The primary colors are the basis for the color wheel. The whole point of the wheel is that all the other colors on the wheel are made up of varying amounts of just those three colors. However, the primary colors are entirely a product of our perception of light - they are meaningless outside of our eyes. Each primary color of light (red, green, and blue) corresponds to a type of cone in our eyes suited to observe that particular wavelength of light. Red cones are best at 564nm wavelengths, green cones at 534nm, and blue cones at 420nm. Upon seeing red light, the "red" cones are excited and send an appropriate signal to the brain. Yellow light (560nm) is between red and green in wavelength, and will excite both red and green cones - the brain interprets the combined red-green signal as yellow. Your brain cannot tell the difference between a pure single-frequency yellow light, and a combination green/red light that triggers the green and red cones in the same proportion and amplitude.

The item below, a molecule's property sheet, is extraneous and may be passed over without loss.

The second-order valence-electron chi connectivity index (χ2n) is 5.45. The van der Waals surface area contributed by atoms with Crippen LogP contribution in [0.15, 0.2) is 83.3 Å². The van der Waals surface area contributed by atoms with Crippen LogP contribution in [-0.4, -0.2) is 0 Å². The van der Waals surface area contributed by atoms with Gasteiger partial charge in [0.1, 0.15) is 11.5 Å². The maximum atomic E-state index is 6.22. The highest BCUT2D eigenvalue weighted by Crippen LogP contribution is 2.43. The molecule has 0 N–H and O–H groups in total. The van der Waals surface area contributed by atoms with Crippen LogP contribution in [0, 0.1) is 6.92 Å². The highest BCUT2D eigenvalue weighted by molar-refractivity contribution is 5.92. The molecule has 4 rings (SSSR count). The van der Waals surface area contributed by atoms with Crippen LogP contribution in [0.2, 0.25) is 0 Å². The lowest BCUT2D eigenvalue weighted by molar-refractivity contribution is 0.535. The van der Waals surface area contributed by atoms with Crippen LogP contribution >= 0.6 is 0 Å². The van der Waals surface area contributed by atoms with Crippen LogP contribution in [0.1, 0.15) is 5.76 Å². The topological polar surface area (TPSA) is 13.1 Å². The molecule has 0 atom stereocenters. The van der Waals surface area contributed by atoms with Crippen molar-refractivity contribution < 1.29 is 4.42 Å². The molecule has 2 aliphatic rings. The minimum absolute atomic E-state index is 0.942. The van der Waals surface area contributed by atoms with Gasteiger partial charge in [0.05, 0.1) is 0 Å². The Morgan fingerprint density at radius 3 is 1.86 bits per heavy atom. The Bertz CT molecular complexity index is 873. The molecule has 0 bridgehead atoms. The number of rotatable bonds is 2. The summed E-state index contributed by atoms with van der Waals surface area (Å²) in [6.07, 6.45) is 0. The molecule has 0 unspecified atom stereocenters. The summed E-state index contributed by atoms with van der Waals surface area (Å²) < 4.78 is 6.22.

Computer monitors take advantage of this fact. If you look at a monitor with a magnifying glass, you will see tiny clusters of three dots; red, green, and blue. By adjusting the brightness of each dot, our eyes can be fooled into thinking they are seeing any color of the visible spectrum (and even a few that aren't in the spectrum - keep reading).
So if the primary colors are only a function of the cones in our eyes, could animals have different primary colors? Yes, and in fact they do. The red-sensitive cone is a fairly recent evolution in primates, and many mammals (including dogs and cats) do not have red sensing cones in their eyes. Bees, on the other hand, have extra primary colors, including one in the ultraviolet! The number of possible colors grows exponentially with the number of primary colors available because each color is perceived as a combination of the primaries.